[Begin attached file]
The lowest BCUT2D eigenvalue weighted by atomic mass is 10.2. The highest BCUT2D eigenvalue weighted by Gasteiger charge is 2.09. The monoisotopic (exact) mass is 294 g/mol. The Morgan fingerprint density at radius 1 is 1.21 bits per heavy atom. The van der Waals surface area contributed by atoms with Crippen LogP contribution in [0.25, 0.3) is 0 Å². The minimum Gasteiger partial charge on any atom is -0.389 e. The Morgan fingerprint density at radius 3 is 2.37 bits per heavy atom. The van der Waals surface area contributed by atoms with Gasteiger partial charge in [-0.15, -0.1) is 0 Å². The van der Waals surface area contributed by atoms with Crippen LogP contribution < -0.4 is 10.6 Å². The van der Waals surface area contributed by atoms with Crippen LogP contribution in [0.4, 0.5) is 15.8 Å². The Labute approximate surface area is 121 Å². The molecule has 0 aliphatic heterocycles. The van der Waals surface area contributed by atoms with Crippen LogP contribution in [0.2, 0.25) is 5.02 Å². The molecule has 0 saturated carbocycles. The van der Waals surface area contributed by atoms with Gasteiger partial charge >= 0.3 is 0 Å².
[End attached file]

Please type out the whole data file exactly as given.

The lowest BCUT2D eigenvalue weighted by atomic mass is 10.2. The highest BCUT2D eigenvalue weighted by Gasteiger charge is 2.09. The monoisotopic (exact) mass is 294 g/mol. The Morgan fingerprint density at radius 1 is 1.21 bits per heavy atom. The van der Waals surface area contributed by atoms with Crippen LogP contribution in [0.25, 0.3) is 0 Å². The minimum Gasteiger partial charge on any atom is -0.389 e. The Morgan fingerprint density at radius 3 is 2.37 bits per heavy atom. The van der Waals surface area contributed by atoms with Gasteiger partial charge in [-0.15, -0.1) is 0 Å². The van der Waals surface area contributed by atoms with Crippen LogP contribution < -0.4 is 10.6 Å². The van der Waals surface area contributed by atoms with Crippen LogP contribution in [0.4, 0.5) is 15.8 Å². The Labute approximate surface area is 121 Å². The molecule has 0 aliphatic heterocycles. The van der Waals surface area contributed by atoms with Crippen LogP contribution in [0.2, 0.25) is 5.02 Å². The molecule has 0 saturated carbocycles. The van der Waals surface area contributed by atoms with Gasteiger partial charge >= 0.3 is 0 Å².